The day your mother died
we sat like young ghosts in Old Bennington Cemetery
to catch the sky as it fell,
gray flakes of ash and slate
souring our Summer skin and bruising our faces.
She would not lie here,
preferring winds above an open valley
and one last flight with paper wings,
but you could not think of anywhere else to go
where death didn’t feel like a cheap brass lantern
in a hall of brilliant chandeliers

so we packed up her only God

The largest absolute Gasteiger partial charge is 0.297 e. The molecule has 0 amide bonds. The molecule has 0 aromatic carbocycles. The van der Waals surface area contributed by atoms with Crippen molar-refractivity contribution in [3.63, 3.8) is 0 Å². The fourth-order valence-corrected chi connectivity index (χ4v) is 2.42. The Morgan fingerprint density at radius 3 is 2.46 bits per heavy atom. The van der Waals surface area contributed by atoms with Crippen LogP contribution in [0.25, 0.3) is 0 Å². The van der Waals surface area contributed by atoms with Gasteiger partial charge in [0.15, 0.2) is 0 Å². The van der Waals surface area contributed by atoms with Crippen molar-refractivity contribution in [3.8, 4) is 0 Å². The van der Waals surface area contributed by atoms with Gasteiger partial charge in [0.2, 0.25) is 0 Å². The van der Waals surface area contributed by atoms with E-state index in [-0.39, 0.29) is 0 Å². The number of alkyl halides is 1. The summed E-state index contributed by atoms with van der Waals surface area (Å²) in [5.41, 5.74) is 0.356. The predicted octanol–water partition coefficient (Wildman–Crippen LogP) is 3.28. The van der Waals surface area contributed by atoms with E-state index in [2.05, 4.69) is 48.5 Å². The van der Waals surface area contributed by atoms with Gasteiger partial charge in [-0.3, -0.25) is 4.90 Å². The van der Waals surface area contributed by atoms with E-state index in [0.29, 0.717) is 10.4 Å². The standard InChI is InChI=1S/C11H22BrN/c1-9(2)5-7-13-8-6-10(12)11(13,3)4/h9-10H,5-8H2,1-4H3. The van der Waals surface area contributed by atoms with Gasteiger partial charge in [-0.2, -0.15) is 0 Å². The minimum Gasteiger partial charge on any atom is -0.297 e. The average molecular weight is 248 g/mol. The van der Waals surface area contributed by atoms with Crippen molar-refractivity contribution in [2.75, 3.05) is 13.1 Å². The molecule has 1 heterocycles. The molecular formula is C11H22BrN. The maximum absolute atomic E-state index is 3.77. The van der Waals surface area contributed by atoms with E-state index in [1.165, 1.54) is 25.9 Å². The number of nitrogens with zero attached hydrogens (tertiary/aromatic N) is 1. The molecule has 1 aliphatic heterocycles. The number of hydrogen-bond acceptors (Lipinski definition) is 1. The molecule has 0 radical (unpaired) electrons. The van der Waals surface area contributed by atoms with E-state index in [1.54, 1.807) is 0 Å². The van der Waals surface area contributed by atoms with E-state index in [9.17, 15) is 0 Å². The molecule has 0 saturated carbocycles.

& a bottle of expensive wine –
one for absolution,
the other to eschew all sensible solutions
to such a stifling grief –
and you fluttered pages in a ragged Book
as if grappling blindly at the coattails of a swift guide
through a foreign land of fog and silence
as I fumbled with our paper cups,
so foolishly out of place against a granite sky

and we saw it then,
how love was just a glimmering gem
in the hand of a restless child,
tossed wide across a sea of sorrow
in a brazen flick of a nimble wrist.